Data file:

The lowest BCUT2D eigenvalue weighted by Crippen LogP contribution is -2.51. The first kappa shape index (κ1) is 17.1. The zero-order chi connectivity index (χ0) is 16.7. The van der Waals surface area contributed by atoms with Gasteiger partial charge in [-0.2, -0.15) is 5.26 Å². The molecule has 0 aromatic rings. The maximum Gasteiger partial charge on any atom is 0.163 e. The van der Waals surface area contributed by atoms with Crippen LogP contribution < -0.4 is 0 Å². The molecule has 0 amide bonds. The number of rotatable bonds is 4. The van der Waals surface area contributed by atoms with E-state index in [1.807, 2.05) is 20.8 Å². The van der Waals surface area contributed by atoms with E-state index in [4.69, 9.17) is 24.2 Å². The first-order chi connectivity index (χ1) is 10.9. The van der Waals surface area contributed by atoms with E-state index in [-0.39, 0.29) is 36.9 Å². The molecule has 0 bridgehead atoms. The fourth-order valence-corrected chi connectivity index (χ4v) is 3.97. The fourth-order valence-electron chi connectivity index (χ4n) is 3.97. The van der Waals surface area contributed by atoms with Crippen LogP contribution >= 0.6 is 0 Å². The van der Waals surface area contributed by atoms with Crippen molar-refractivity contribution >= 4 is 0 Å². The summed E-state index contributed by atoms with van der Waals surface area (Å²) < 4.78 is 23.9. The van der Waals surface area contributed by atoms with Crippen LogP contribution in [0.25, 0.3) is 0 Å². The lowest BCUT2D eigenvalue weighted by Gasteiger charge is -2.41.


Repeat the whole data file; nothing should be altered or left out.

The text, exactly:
The lowest BCUT2D eigenvalue weighted by Crippen LogP contribution is -2.51. The first kappa shape index (κ1) is 17.1. The zero-order chi connectivity index (χ0) is 16.7. The van der Waals surface area contributed by atoms with Gasteiger partial charge in [-0.2, -0.15) is 5.26 Å². The molecule has 0 aromatic rings. The maximum Gasteiger partial charge on any atom is 0.163 e. The van der Waals surface area contributed by atoms with Crippen LogP contribution < -0.4 is 0 Å². The molecule has 0 amide bonds. The number of rotatable bonds is 4. The van der Waals surface area contributed by atoms with E-state index in [1.807, 2.05) is 20.8 Å². The van der Waals surface area contributed by atoms with E-state index in [4.69, 9.17) is 24.2 Å². The first-order chi connectivity index (χ1) is 10.9. The van der Waals surface area contributed by atoms with E-state index in [-0.39, 0.29) is 36.9 Å². The molecule has 0 bridgehead atoms. The fourth-order valence-corrected chi connectivity index (χ4v) is 3.97. The fourth-order valence-electron chi connectivity index (χ4n) is 3.97. The van der Waals surface area contributed by atoms with Crippen LogP contribution >= 0.6 is 0 Å². The van der Waals surface area contributed by atoms with Crippen molar-refractivity contribution >= 4 is 0 Å². The summed E-state index contributed by atoms with van der Waals surface area (Å²) < 4.78 is 23.9. The van der Waals surface area contributed by atoms with Crippen LogP contribution in [0.25, 0.3) is 0 Å². The lowest BCUT2D eigenvalue weighted by Gasteiger charge is -2.41.